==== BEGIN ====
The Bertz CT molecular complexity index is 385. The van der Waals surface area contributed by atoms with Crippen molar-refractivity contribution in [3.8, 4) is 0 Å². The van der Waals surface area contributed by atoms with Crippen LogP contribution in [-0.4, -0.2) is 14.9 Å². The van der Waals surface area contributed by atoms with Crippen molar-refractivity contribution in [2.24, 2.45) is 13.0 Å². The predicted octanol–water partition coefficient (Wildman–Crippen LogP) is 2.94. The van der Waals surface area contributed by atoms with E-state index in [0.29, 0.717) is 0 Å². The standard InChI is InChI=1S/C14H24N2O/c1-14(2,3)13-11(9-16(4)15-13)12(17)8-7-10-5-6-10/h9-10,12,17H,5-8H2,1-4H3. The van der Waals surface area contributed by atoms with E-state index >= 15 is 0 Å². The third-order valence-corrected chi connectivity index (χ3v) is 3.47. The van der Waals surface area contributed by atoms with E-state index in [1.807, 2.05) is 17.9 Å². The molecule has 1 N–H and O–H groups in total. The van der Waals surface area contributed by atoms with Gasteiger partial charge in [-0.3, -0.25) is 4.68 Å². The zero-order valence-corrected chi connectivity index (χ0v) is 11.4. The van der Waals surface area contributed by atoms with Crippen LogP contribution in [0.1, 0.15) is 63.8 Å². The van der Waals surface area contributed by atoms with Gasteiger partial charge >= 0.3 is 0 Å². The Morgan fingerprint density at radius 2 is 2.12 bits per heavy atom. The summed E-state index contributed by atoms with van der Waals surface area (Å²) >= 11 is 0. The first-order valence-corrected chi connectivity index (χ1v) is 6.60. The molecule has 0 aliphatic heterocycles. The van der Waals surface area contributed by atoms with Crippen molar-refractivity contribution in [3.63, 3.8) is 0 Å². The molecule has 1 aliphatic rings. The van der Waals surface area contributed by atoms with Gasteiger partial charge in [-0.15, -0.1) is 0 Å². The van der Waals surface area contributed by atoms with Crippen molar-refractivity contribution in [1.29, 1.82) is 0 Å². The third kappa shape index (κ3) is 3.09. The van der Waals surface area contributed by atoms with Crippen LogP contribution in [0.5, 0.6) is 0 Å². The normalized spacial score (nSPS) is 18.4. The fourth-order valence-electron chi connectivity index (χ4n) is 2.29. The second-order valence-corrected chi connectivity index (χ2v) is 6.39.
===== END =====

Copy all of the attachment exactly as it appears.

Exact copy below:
The Bertz CT molecular complexity index is 385. The van der Waals surface area contributed by atoms with Crippen molar-refractivity contribution in [3.8, 4) is 0 Å². The van der Waals surface area contributed by atoms with Crippen LogP contribution in [-0.4, -0.2) is 14.9 Å². The van der Waals surface area contributed by atoms with Crippen molar-refractivity contribution in [2.24, 2.45) is 13.0 Å². The predicted octanol–water partition coefficient (Wildman–Crippen LogP) is 2.94. The van der Waals surface area contributed by atoms with E-state index in [0.29, 0.717) is 0 Å². The standard InChI is InChI=1S/C14H24N2O/c1-14(2,3)13-11(9-16(4)15-13)12(17)8-7-10-5-6-10/h9-10,12,17H,5-8H2,1-4H3. The van der Waals surface area contributed by atoms with E-state index >= 15 is 0 Å². The third-order valence-corrected chi connectivity index (χ3v) is 3.47. The van der Waals surface area contributed by atoms with E-state index in [1.807, 2.05) is 17.9 Å². The molecule has 1 N–H and O–H groups in total. The van der Waals surface area contributed by atoms with Gasteiger partial charge in [-0.3, -0.25) is 4.68 Å². The zero-order valence-corrected chi connectivity index (χ0v) is 11.4. The van der Waals surface area contributed by atoms with Crippen LogP contribution in [0.1, 0.15) is 63.8 Å². The van der Waals surface area contributed by atoms with Gasteiger partial charge >= 0.3 is 0 Å². The Morgan fingerprint density at radius 2 is 2.12 bits per heavy atom. The summed E-state index contributed by atoms with van der Waals surface area (Å²) >= 11 is 0. The first-order valence-corrected chi connectivity index (χ1v) is 6.60. The molecule has 0 aliphatic heterocycles. The van der Waals surface area contributed by atoms with Crippen molar-refractivity contribution in [3.63, 3.8) is 0 Å². The molecule has 1 aliphatic rings. The van der Waals surface area contributed by atoms with Gasteiger partial charge in [-0.15, -0.1) is 0 Å². The van der Waals surface area contributed by atoms with Crippen molar-refractivity contribution in [1.29, 1.82) is 0 Å². The third kappa shape index (κ3) is 3.09. The van der Waals surface area contributed by atoms with Crippen LogP contribution in [0.5, 0.6) is 0 Å². The normalized spacial score (nSPS) is 18.4. The fourth-order valence-electron chi connectivity index (χ4n) is 2.29. The second-order valence-corrected chi connectivity index (χ2v) is 6.39.